The following is an excerpt from our 5 Problems Data Can Solve for Utilities (And 1 Problem It Can’t Solve) ebook. You can access the full report here.
Do you know how many poles you have...what’s on them...and exactly where they’re located?
Chances are the answer is “no.” In its work with one electric utility client, PrecisionHawk discovered that 7% of the assets the utility thought were in the field were not in the field, 40% of poles were located more than five feet away from where the database had them located, and 10% percent of the assets the utility thought were removed had not been removed.
In an analysis of a different utility client, PrecisionHawk found more than 17,000 pieces of inaccurate data in its database, including 500 poles that were not in the database at all.
Why is this happening? “Traditional methods of data collection are very antiquated,” says Patrick Mills, Director of Data Services at PrecisionHawk. “The first 20 poles may be accurate, but by pole 50 the line workers get tired.” For utilities with thousands of assets, data quality that deteriorates down the line can be a big problem.
One problem with not having a handle on your assets? Unhappy customers. “The information going from the team in the office to the team in the field isn't always accurate, and this impacts how quickly the utility can fix the lines,” says Mills. “The utility workers have to spend time trying to figure out where the switch going into this neighborhood is or where that circuit ends.” The longer it takes to get the right information, the longer it takes to fix the problem—increasing the risk of customer complaints.
Inaccurate inventory is also a safety issue. For example, if the GIS data doesn't reflect the proper phase of a line, a line worker wiring a piece of equipment might connect it to the wrong phase, causing a failure in the circuit.
THE Data Fix
If the data you have is incomplete, inaccurate, or difficult to view, there are solutions available that can save the day.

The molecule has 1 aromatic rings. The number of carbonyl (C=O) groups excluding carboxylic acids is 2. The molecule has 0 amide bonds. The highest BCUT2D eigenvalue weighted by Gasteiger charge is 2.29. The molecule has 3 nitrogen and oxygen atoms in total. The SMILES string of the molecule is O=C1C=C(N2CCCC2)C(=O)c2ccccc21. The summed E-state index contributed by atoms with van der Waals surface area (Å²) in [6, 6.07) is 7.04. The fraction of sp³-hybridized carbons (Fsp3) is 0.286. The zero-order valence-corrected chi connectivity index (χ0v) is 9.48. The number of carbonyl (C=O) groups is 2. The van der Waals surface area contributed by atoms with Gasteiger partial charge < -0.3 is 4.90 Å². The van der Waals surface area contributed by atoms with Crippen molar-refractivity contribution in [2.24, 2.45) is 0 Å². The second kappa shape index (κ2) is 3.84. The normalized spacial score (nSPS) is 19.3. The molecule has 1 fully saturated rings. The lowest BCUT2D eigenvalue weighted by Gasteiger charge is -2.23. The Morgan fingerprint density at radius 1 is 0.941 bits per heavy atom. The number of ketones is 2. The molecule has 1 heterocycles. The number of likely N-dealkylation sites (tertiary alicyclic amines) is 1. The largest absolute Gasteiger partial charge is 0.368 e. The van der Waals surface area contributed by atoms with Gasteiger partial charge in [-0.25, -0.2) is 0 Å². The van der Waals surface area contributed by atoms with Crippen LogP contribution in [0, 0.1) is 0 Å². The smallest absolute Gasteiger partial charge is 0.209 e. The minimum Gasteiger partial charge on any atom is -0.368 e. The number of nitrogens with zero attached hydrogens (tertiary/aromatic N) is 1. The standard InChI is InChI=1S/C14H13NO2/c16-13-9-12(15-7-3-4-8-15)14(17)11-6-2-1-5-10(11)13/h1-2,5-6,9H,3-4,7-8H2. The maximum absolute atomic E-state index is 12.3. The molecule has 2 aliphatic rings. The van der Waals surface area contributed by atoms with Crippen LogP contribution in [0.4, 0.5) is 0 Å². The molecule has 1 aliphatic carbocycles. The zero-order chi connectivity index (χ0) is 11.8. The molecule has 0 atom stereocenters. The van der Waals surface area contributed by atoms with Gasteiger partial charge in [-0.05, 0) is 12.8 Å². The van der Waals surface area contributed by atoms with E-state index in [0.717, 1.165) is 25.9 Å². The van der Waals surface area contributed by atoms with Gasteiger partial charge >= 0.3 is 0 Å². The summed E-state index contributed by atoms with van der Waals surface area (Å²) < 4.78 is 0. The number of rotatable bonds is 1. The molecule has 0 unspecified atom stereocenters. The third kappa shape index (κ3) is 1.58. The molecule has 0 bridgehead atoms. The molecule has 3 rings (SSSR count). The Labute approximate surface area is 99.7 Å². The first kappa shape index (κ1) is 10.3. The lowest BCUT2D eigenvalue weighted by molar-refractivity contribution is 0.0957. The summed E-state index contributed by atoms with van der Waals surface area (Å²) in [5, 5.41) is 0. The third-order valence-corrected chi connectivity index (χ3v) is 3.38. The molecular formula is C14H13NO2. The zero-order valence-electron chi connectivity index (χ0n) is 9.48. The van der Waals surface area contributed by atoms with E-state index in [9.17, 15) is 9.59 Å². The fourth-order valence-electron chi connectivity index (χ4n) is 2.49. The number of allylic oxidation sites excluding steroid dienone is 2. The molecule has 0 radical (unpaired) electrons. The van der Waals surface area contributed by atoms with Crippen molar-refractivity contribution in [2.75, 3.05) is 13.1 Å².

The first step is to become “collection agnostic,” meaning that instead of relying on just one type of collection—such as ground teams or drones—you build a suite of collection methodologies that fit your utility. For example, you might use the traditional ground-based method for some situations and turn to drone-, satellite-, or helicopter-based collection methods for those areas that are unsafe for ground teams.
Another thing that’s agnostic is the actual cameras and sensors used to capture images, which helps increase the quality of your data by getting clear images down to the tiniest component. For example, you might use a combination of RGB, stereo, and LiDAR cameras depending on the situation.
The next step is to integrate the different types of data from the various collection methods and image capture equipment into a holistic view of the entire system and present it in robust but easy-to-read reports. Thankfully, geospatial data acquisition and analysis solutions that employ machine learning (ML) and artificial intelligence (AI) can process, analyze, and report on data from any source. This type of solution lets you collect more data, and do it more quickly and accurately—and better, faster data leads to better, faster action.
Download our ebook, 5 Problems Data Can Solve for Utilities (And 1 Problem It Can’t Solve), to learn how you can improve your utility with data.